Letting Go of One Dream to Take Hold of Another
Matthew 21:1-12, Steve Hollaway, Harbor Church, April 13, 2014, Palm Sunday
It was an ancient dream that brought the crowd to the road going into Jerusalem to meet Jesus. It was the dream that someday Israel would be a real nation again, with a real king and a real army. It had been centuries since their nation was in its glory days, a thousand years since David was king and unified the country and even extended it into a small empire. The people that welcome Jesus shout to him “Hosanna to the Son of David!” They are welcoming Jesus as another David, another king who would reign in power and majesty and defeat the pagan armies who had abused God’s people for so long. In the other three gospels, the crowd explicitly calls Jesus the King.
The triumphal entry isn’t about people welcoming a man who taught peace and forgiveness; it was about fanning into flame the hope of a mighty king who would replace Caesar. The palms they waved and spread on the road had become (in the period of the Maccabean wars 200 years before) a symbol of Jewish nationalism against the empire of the Greeks. The dream that drove the crowd was a dream of national greatness being restored. No one in that crowd had ever experienced anything but being occupied by foreign powers, but the dream of restoration lingered. You see it being expressed in some of the Old Testament prophets through the centuries, although they often qualify the dream as being a dream of shalom for everyone in which war was no more. But for most people, it was the dream of the Good Old Days. The fondest hope of the people was that Jesus would take them back to the Good Old Days.
It appears that Jesus not only approved of the parade but made arrangements for it; he made sure there was a donkey to ride on. The donkey is a signal that Jesus has his own dream. Triumphal entries were a common thing for rulers back then—the Roman emperors and generals most famously, but the tradition went back centuries to earlier Near Eastern rulers. The king or conquering hero (often the same person) would enter followed by his army and a procession of prisoners of war and the booty taken from the conquered country. Jesus’ parade is by contrast an ironic procession. It’s a parody, a kind of Saturday Night Live send-up of the tradition of triumphal entry. Instead of the ruler entering on a warhorse as a symbol of strength, Jesus enters on a donkey, a symbol of humility and warlessness. There were no chariots, no soldiers, no prisoners, no booty. Just a ragtag band of disciples being welcomed by peasants with makeshift branches, laying down their coats on the dirt road.
Matthew makes it clear what Jesus meant by this parade. He says that it was done to fulfill the prophecy of Zechariah chapter 9: “Your king comes to you; triumphant and victorious is he, humble and riding on a donkey, on a colt, the foal of a donkey.” Matthew reads the Hebrew poetry that often repeats the same line using a different word—a donkey, a colt, a foal of a donkey—which simply meant that Jesus rode a young donkey, but Matthew thinks that it means that there were two animals, a donkey and a colt, so he revises Mark’s account to fit the prophecy as he understands it. The other three gospels confirm that it was just one donkey.
What does that donkey mean? Already we have heard that the donkey is tied to humility, but it also means peaceableness. The next verse in Zechariah (9:10) says of this coming king that he will get rid of chariots and warhorses in Israel, that he will get rid of battle bows and command peace to the nations. Zechariah’s dream of the Messiah is a king who demilitarizes and rules by spiritual power. Earlier in Zechariah, the Lord says “Not by might, not by power, but by my Spirit” (4:6). Matthew may be confused about the donkey, but the writer who recorded the Sermon on the Mount is not confused about the nature of Jesus’ kingdom. It is not about might or power, but about God’s Spirit and forgiveness and love. When Jesus stands face to face with Roman power, he tells Pilate that his kingdom is not like the kingdoms of this world.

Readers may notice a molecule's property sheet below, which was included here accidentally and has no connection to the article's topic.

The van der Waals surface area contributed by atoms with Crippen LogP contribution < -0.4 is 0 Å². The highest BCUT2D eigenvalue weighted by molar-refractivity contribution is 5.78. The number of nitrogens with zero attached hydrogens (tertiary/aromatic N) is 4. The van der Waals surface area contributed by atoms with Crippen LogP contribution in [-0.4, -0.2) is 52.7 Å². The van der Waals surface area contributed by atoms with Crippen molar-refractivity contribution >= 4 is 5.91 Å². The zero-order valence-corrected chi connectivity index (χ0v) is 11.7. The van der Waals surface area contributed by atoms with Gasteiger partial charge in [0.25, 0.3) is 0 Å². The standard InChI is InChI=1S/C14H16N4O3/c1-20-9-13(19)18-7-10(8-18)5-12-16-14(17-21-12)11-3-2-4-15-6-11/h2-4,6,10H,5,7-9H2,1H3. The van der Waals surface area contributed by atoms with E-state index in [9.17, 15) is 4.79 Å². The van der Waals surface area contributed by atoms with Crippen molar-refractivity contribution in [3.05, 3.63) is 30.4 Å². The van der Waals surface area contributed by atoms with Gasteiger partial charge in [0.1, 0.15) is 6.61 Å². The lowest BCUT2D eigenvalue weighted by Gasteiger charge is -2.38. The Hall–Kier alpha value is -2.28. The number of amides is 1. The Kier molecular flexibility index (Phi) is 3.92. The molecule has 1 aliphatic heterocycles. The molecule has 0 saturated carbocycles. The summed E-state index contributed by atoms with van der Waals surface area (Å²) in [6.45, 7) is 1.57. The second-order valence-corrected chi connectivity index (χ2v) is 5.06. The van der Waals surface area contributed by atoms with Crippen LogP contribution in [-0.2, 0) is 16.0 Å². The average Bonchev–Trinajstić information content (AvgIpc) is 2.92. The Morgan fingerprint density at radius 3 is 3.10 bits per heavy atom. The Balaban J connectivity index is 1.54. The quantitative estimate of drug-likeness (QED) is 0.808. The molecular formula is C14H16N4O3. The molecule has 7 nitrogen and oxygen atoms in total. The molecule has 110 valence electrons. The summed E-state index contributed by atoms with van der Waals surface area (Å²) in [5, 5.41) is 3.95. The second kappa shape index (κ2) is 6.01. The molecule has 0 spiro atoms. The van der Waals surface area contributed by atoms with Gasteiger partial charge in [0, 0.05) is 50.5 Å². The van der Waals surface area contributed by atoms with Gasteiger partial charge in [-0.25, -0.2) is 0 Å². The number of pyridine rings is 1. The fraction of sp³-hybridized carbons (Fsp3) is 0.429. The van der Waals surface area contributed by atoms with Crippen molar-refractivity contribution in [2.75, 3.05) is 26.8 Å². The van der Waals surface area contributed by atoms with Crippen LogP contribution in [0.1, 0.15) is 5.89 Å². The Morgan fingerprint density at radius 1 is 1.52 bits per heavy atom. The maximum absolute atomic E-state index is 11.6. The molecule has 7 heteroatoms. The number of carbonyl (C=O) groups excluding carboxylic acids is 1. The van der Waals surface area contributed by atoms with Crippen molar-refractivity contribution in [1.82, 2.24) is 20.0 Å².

Jesus’ dream of God’s kingdom was one he’d been talking about all along. His reign is like a plant growing in secret, growing all by itself, he said. The discovery of God’s dream for this world is like a person finding a perfect pearl or a great treasure unexpectedly. My regime, Jesus says, is one that welcomes latecomers as generously as those who have been with us from the beginning. In my kingdom, the one who has wasted everything is welcomed back as a child. In my kingdom, you are not rewarded for being careful but for taking risks. In my kingdom, we speak words of kindness, we never return violence for violence, and we give all we can with a view toward equality.
That was the new dream Jesus came to announce—and it was a dream foreshadowed by the poets of the 8th through 6th centuries before him—but it was not the dream the people were used to. Like most people everywhere, the people around Jerusalem and those who followed Jesus around still had the dream of the Good Old Days. They did not know, as Jesus said, the things that make for peace. They did not understand that power and glory and kingdom belong to the Father and not to us or to our earthly kings.
You can see this clearly in the story of Peter, the loudest disciple. In Matthew 16 Jesus asks the twelve, “Who do you say that I am?” and Peter says immediately, “You are the Messiah, the Son of God.” Both of those are titles we still use for Jesus, but for Jews both of those titles meant King—the king chosen and anointed by God. Peter confesses not that he think Jesus existed before he became human but rather that Jesus is secretly the King of Israel. Jesus charges the disciples not to tell anyone that he is the King. Then he begins to clarify his own dream: “I must go to Jerusalem and suffer many things from the elders and chief priests and scribes, and be killed, and on the third day be raised” (16:21). Peter has his own dream, so he rebukes Jesus: “God forbid! This will never happen to you!” I’ll see to that. But Jesus says to Peter, “Get behind me, Satan! You, Peter, are the voice of the tempter. That is not God’s dream, but a human dream.”
It seems that Peter still didn’t get it. Jesus repeats his statement of the divine necessity of suffering two more times, but the disciples fail to accept it. They are still seeing him through the lens of their own dreams. Jesus’ dream, which I think he probably absorbed most clearly from Isaiah 53, was that as the Servant of God he was to suffer on behalf of the people and be the agent of forgiveness and reconciliation between God and the sinful people. But the dream of everyone else was to be removed from the suffering they were currently in. Their dream was to get the power to defeat their enemies. It was a dream of the Good Old Days.